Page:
6

Xcode 4 is giving me (rather unhelpful) errors about "unimplemented selector 'xxx'" when I try to use @selector(xxx) with any method not actually defined in the same source file. The error goes away (at least for the project build) if I set the LLVM compiler warning, "Multiple Definition Types for Selector" to "No". (This is the iOS default, but for my project it had been enabled.) However, even with this off, the error still shows up in the editor if "Enable live issues" is checked in the Build Settings dialog.

So now I've turned off live issues so as not to be distracted, which is a bit of a let down. My question is: Is there a way I can get rid of the error by, perhaps, specifying which definition of a selector I want to use? Or should it even matter, i.e. do all definitions of a method share the same selector in Objective-C? Is this a compiler bug, or perhaps a bogus setting that I should just leave off? (And if the latter, why is it on for the live build feature in the new editor?)

Here's the code, just to be clear:

if ([recognizer respondsToSelector:@selector(translationInView:)]) {
...
}

And here's the error:

error: unimplemented selector 'translationInView:' [-Wselector,2]
     if ([recognizer respondsToSelector:@selector(translationInView:)]) {
                                         ^

If I replace 'translationInView:' with a method defined in the same source file, there's no error. I've imported the header which defines this method, and I've tried declaring the method in a category within this source file. Doesn't matter.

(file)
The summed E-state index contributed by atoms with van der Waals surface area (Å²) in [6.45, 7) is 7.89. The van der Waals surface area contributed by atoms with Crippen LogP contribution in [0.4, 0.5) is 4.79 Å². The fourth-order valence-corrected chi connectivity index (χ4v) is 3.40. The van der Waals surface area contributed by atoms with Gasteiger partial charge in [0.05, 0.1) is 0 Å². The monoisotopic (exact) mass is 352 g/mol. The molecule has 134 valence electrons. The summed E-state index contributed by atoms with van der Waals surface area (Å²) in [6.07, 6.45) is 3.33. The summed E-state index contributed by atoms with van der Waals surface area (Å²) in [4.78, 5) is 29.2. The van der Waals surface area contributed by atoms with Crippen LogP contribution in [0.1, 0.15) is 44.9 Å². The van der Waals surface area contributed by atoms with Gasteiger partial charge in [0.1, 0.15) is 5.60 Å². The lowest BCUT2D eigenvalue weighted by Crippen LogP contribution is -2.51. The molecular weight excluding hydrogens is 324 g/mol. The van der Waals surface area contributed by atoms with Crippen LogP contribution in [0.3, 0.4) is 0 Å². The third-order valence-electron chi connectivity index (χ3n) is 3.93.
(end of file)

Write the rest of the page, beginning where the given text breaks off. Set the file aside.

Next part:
I'm leaving the warning off and live builds off and moving on for now, but I'd love to find a better resolution for this issue. At the very least, I'd like to learn whether Objective-C's @selector has a syntax for selecting a particular definition of a method, since I have not found any sign of this anywhere so far.

Thanks!

  • I've figured out that the editor uses the build settings in force when the project was opened, so the changes don't take effect until the project is closed and reopened. That is why the error kept appearing in the editor even after I switched the warning off. Something to be aware of if you're using Xcode 4. – big_m Apr 14 '11 at 3:24
5

Selectors don't have any ties to definitions. At its basic level, it's really just a unique value that identifies the name of a method. The following methods all have the exact same selector:

- (void)doSomething:(id)foo;
- (int)doSomething:(NSUInteger)i;
- (void (*)())doSomething:(char *)name;

These methods all have the exact same selector @selector(doSomething:).

I believe the problem is when you're referencing @selector(translationInView:) the compiler is telling you that it's never seen any method, anywhere, that has that selector, though I can't be sure because you didn't paste your exact error. You should make sure that the header file that declares this method is actually imported into your current file. Or if you can't do that, you could always declare the method in a category on NSObject, like so:

@interface NSObject (SelectorStuff)
- (CGPoint)translationInView:(UIView *)view;
@end